A falsification of the thermal specialization paradigm: compensation to elevated temperatures in Antarctic fish by Dr F Seebacher, Dr B Davison, Ms CJ Lowe and Dr CE Franklin
Antarctic fish, living in water that varies by less than 1oC annually and with a body temperature of -1.9oC, are often regarded as the ultimate thermal specialist. Not surprisingly, past research has shown that rapid increases in water temperature of only a few degrees have a negative impact on the performance and survival of Antarctic fish. Here we show that after being exposed to warmer water for several weeks, Antarctic fish compensate for the initial negative impact of elevated temperatures and regain their original performance levels despite being several degrees warmer. These findings indicate that rising temperatures do not necessarily have a long term negative impact, and that the concept of physiological compensation should be included in prognoses of the impact of global warming on biodiversity.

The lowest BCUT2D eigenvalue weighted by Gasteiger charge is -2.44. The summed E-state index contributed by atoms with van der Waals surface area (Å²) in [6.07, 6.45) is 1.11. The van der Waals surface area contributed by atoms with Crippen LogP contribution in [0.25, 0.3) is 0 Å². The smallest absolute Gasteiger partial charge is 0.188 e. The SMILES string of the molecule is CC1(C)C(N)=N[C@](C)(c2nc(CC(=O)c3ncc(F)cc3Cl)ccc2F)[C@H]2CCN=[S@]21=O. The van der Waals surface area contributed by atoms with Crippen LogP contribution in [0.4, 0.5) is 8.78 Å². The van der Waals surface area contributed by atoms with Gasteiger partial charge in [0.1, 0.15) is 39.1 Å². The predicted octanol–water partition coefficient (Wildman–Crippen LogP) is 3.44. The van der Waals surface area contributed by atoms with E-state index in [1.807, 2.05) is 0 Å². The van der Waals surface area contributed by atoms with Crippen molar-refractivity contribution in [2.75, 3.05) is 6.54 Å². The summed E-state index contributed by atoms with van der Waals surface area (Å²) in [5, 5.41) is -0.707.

Contact: Dr Frank Seebacher, School of Biological Sciences, University of Sydney, School of Biological Sciences A08, SYDNEY NSW2006, Australia
Macaques (Macaca nemestrina) recognise when they are being imitated by Miss A Paukner, Dr JR Anderson, Miss E Borelli, Dr E Visalberghi and Dr PF Ferrari
Although imitation remains elusive in monkeys, this experiment found that monkeys recognise when they are being imitated. Ten pigtailed macaques were tested by two experimenters. One experimenter imitated the monkeys' actions with an object, the other performed temporally contingent but structurally different object-directed actions. The results show that the monkeys looked significantly longer at the imitating experimenter. However, unlike humans and apes who also recognise imitation, the monkeys did not 'test' the imitator's contingent movements. This suggests that monkeys might recognise matching motor movements, but they do not understan
Contact: Tim Watson